The shock of seeing an empty driveway for a few days, after the riot of activity we were experiencing on the build site for weeks, was disconcerting. A confluence of events related to supply chains and schedules has slowed things down this week considerably.
Because the drywall taping took so long, it pushed back painters, floor finishers and onsite fabrication like plaster and stair building. The cabinet makers told us they were two weeks late (I’d have to assume that came with the unsaid caveat “at least” two weeks late. I fear it may be longer.). Since the cabinets aren’t in, we can’t measure for countertops which requires at least two weeks. Since there were no cabinets, there wasn’t really enough to keep the builder’s team busy so they were sent on a week of vacation and side-job work. The tilers were short-shipped the bathroom tile on the first floor. They are going as fast as they can but have run out of a subset of the tiles needed to push things to completion. Rain every day has prevented the concrete team from pouring the porch and patio on the south side of the house. It is an unpreventable cascade of issues and all we can do is watch it happen and be patient. Obviously that is hard to do with the end of the summer looming.
We tried to move things along as much as we could this week in order to be ready for when the building and construction returns. Last weekend we had a logging truck come and haul away all but nine of the 150+ logs that were taken down to clear the property. They comprised a pile of wood about 10’ high on an area that we want to start landscaping. I was able to find a guy who does firewood as a part time job who was willing to take most of the wood away and then I paid the logging truck operator to take the huge old pieces away after the firewood was gone. It ended up costing me money in the end but I am sure it was cheaper than finding another hauling company later or better than having to stash all of this wood somewhere on the borders of our property.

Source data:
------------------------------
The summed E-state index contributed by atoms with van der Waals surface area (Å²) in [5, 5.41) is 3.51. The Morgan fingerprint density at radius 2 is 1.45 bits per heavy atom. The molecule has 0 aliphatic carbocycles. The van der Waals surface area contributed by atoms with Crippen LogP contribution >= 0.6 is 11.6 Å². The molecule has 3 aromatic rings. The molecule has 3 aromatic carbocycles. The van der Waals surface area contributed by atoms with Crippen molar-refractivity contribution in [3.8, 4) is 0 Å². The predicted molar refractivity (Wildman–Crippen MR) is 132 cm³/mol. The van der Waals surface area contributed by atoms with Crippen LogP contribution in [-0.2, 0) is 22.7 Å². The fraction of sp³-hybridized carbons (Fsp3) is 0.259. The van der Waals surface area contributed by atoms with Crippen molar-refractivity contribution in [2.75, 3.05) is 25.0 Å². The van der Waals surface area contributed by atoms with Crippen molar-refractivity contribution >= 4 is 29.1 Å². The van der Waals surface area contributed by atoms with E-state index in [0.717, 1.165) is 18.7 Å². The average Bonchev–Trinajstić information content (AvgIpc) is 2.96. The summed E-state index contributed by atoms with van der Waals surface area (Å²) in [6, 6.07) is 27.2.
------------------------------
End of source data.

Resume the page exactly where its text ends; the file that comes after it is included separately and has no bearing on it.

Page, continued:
Plaster was completed this week as well. It looks amazing and is exactly what we wanted. It has a great texture with some shiny parts, some rough parts, good color. The craftsmen who did it really knew their stuff and did the whole job with such professionalism and pride I couldn’t help but be impressed by the team.
Another step forward was the painters arriving. Now that the taping crew was gone, the painters started priming every surface. It was a great step towards helping visualize the ultimate look since most of the house will be painted white. The painters were also very good. Obvious craftsmen who knew their process and materials well. They swept in and started painting with little fanfare and by the end of the week the interior was transformed. We also located a few spots that require some drywall tape touch-ups and they still need to do the bathrooms. They couldn’t do them before because the tilers were working in there.